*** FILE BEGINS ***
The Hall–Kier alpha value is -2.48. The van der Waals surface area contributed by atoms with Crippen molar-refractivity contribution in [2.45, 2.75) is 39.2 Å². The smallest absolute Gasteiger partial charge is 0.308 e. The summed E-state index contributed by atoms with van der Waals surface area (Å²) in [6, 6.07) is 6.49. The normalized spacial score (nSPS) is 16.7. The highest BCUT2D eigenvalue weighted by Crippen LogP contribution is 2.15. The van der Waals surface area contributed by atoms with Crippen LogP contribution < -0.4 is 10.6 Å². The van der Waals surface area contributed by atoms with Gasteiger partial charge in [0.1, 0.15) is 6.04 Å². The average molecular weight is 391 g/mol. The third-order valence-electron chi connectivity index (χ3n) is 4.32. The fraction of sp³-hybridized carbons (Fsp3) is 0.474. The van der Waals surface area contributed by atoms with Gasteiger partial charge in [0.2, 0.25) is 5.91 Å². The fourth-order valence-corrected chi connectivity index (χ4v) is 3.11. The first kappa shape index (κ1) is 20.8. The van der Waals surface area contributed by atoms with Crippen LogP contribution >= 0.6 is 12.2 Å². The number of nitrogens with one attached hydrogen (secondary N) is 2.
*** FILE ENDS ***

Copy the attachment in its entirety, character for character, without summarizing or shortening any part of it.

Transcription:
The Hall–Kier alpha value is -2.48. The van der Waals surface area contributed by atoms with Crippen molar-refractivity contribution in [2.45, 2.75) is 39.2 Å². The smallest absolute Gasteiger partial charge is 0.308 e. The summed E-state index contributed by atoms with van der Waals surface area (Å²) in [6, 6.07) is 6.49. The normalized spacial score (nSPS) is 16.7. The highest BCUT2D eigenvalue weighted by Crippen LogP contribution is 2.15. The van der Waals surface area contributed by atoms with Crippen LogP contribution < -0.4 is 10.6 Å². The van der Waals surface area contributed by atoms with Gasteiger partial charge in [0.1, 0.15) is 6.04 Å². The average molecular weight is 391 g/mol. The third-order valence-electron chi connectivity index (χ3n) is 4.32. The fraction of sp³-hybridized carbons (Fsp3) is 0.474. The van der Waals surface area contributed by atoms with Gasteiger partial charge in [0.2, 0.25) is 5.91 Å². The fourth-order valence-corrected chi connectivity index (χ4v) is 3.11. The first kappa shape index (κ1) is 20.8. The van der Waals surface area contributed by atoms with Crippen LogP contribution >= 0.6 is 12.2 Å². The number of nitrogens with one attached hydrogen (secondary N) is 2.